One expert in migraine who wasn’t connected to the study was cautiously optimistic about the findings.
“It is hard to make much from one case report, [but] it does illustrate the importance of all of these non-pharmacological, evidence-based treatments,” said Dr. Noah Rosen. He directs Northwell Health’s Headache Center in Great Neck, N.Y.
As the researchers noted, more than 1 billion people worldwide have migraines, defined as one-side, pulsating headaches, sometimes with a variety of other symptoms, that last between four and 72 hours.
Some migraines are episodic, meaning they happen fewer than 15 days per month. Others are chronic, with 15 or more migraine days per month plus migraine features on eight days per month.
To be considered successful, migraine treatment must cut the frequency and length of the attacks in half or improve symptoms.
The 60-year-old man whose experiences are detailed in the report had endured severe migraine headaches without aura for more than 12 years. Six months before his clinic referral, his migraines had become chronic, occurring anywhere from 18 to 24 days each month.
He had tried a number of potential fixes, including the prescribed medications zolmitriptan and topiramate. He also cut out potential ‘trigger’ foods, including chocolate, cheese, nuts, caffeine, and dried fruit. Beyond this, the man also tried yoga and meditation to curb the attacks.
None of those interventions had worked.
The man described the pain as throbbing, starting suddenly and intensely in the forehead and temple on the left side of his head. His migraines usually lasted 72 hours and also included sensitivity to light and sound, nausea and vomiting. His pain severity was 10 to 12 out of a scale of 10.
He didn’t have high levels of systemic inflammation but had a normal level of beta carotene in his blood, possibly because he ate sweet potatoes daily. Sweet potatoes are relatively low in food nutrients known as carotenoids, which carry anti-inflammatory and antioxidant properties, the authors explained.
Leafy greens such as spinach, kale and watercress do contain high levels of carotenoids, however.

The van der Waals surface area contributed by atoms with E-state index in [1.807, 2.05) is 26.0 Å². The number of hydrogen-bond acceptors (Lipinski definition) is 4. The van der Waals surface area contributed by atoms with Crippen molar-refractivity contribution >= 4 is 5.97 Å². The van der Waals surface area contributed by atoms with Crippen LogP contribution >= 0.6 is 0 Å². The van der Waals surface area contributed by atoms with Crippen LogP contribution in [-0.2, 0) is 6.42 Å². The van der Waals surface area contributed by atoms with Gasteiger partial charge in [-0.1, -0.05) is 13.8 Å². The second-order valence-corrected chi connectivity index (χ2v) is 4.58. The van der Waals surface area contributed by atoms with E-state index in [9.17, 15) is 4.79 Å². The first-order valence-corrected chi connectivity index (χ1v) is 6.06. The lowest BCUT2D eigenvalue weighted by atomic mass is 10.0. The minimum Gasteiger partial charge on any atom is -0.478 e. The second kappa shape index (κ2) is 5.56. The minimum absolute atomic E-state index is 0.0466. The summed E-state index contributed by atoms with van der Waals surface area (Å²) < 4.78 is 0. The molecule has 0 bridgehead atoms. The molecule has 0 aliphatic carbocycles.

So, Dunaief’s team advised the man to adopt the Low Inflammatory Foods Everyday (LIFE) diet. It’s a nutrient-dense, whole food, plant-based diet. The regimen advocates eating at least five ounces by weight of raw or cooked dark green leafy vegetables every day, drinking one 32-ounce daily green LIFE smoothie, and limiting intake of whole grains, starchy vegetables, oils, and animal protein, particularly dairy and red meat.
After two months on the diet, the man said his migraines had been dramatically reduced — to just one migraine day per month, and even that headache was less severe.
At the same time, his blood tests showed a substantial rise in beta-carotene levels.
Soon, the man stopped taking all his migraine meds. His migraines stopped completely after three months and haven’t returned in 7 1/2 years.
The man was allergic, and previously published research suggests that better control of allergies may also lead to fewer migraine headaches. In this case, the man’s allergy symptoms also improved — to the point that he no longer needed to use seasonal medication.
He was also HIV-positive, and HIV has been linked to a heightened risk of migraines. It is possible that the man’s HIV status and antiretroviral drugs had contributed to his symptoms, the authors said, though it wasn’t possible to study this further without stopping the antiretroviral treatment.
“While this report describes one very adherent patient who had a remarkable response, the LIFE diet has reduced migraine frequency within 3 months in several additional patients,” Dunaief added.
For his part, Rosen said that “the role of proper diet and migraine has had a few studies demonstrating benefit.”
Being properly hydrated, eating a healthy “low-glycemic” diet and getting lots of omega 3 fatty acids (such as are found in oily fish) have all been shown to have a positive effect on curbing migraines, he said.
Beyond food, getting good sleep, regular exercise and psychological interventions such as “cognitive behavioral therapy, mindfulness and progressive muscle relaxation” may also help, Rosen said.
Find out more about migraines at the American Migraine Foundation.
SOURCE: BMJ Case reports, news release, Nov. 18, 2021